Why do opposite lagrange multipliers describe both the minimum and the maximum distance?

When finding the closest and farthest distances between a circle and a line, I don't understand why the values I compute from the lagrange multipliers give both distances. I've attached a picture of my problem solving.

I understand why the normal line to the circle along the normal line to the line would be the shortest distance, but why is it also describing the maximum distance? according to the answers in the book my calculations are correct, but I don't understand geometrically why $\lambda = -4$ gives me the coordinates of the farthest point on the circle.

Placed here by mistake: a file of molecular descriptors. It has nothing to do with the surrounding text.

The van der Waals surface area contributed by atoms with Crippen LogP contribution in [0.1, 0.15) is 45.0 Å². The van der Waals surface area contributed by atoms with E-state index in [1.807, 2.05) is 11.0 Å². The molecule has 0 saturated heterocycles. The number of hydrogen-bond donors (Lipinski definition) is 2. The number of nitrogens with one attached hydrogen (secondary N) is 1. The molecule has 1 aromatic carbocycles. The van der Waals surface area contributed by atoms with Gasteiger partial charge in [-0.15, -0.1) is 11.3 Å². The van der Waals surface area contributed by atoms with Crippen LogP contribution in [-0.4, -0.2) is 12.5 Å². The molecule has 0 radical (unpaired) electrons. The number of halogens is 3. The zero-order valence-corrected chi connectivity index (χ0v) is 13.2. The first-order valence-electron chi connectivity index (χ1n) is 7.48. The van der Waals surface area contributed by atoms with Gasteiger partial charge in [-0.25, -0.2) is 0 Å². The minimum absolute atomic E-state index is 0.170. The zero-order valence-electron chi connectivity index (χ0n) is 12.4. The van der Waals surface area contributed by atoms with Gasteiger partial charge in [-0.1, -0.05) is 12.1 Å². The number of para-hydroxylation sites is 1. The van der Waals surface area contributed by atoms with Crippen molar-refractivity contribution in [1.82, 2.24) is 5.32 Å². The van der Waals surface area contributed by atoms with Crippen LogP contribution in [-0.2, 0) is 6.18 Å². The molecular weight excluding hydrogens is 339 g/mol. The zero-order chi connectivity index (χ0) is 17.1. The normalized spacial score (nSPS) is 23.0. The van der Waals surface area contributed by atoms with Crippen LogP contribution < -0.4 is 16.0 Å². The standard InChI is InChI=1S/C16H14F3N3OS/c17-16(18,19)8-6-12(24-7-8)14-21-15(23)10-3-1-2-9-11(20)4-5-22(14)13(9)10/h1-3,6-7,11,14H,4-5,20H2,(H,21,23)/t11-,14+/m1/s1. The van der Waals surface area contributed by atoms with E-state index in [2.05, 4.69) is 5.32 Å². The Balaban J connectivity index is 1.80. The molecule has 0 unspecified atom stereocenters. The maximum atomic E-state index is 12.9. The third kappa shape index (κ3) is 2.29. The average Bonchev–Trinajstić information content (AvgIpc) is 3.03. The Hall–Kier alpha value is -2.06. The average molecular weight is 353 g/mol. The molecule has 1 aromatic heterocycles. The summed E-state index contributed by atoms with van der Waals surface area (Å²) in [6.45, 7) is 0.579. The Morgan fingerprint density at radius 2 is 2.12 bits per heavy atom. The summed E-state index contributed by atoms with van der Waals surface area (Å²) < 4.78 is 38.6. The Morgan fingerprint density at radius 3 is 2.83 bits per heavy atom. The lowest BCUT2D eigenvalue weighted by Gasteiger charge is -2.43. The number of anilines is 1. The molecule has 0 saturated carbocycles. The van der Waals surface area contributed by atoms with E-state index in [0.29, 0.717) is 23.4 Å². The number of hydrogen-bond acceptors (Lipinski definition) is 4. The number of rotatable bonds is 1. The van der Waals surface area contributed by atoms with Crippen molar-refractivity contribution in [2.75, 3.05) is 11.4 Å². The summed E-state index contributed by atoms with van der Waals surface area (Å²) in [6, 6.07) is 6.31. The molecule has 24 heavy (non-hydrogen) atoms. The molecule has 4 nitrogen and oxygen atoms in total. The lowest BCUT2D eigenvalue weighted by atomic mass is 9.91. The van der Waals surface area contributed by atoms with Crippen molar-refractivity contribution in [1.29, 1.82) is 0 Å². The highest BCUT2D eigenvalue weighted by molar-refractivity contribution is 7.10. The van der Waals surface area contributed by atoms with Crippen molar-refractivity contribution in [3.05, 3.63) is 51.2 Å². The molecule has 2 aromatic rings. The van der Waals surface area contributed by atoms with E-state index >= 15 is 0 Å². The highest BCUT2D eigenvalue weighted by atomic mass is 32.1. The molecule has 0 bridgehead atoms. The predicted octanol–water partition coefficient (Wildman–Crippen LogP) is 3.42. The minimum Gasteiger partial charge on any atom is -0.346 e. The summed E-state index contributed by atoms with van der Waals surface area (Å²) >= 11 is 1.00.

-
Setting the gradient to zero finds extrema (or saddle points), not just max/min. The Lagrange multiplier method just takes the constraint into account, but will still not distinguish between min,max, saddle points. –  copper.hat Jun 14 '12 at 19:34
It is partly an "accident," (or more precisely a property of the circle) that a line perpendicular to a tangent is also perpendicular to a tangent at the other intersection point. –  André Nicolas Jun 14 '12 at 19:47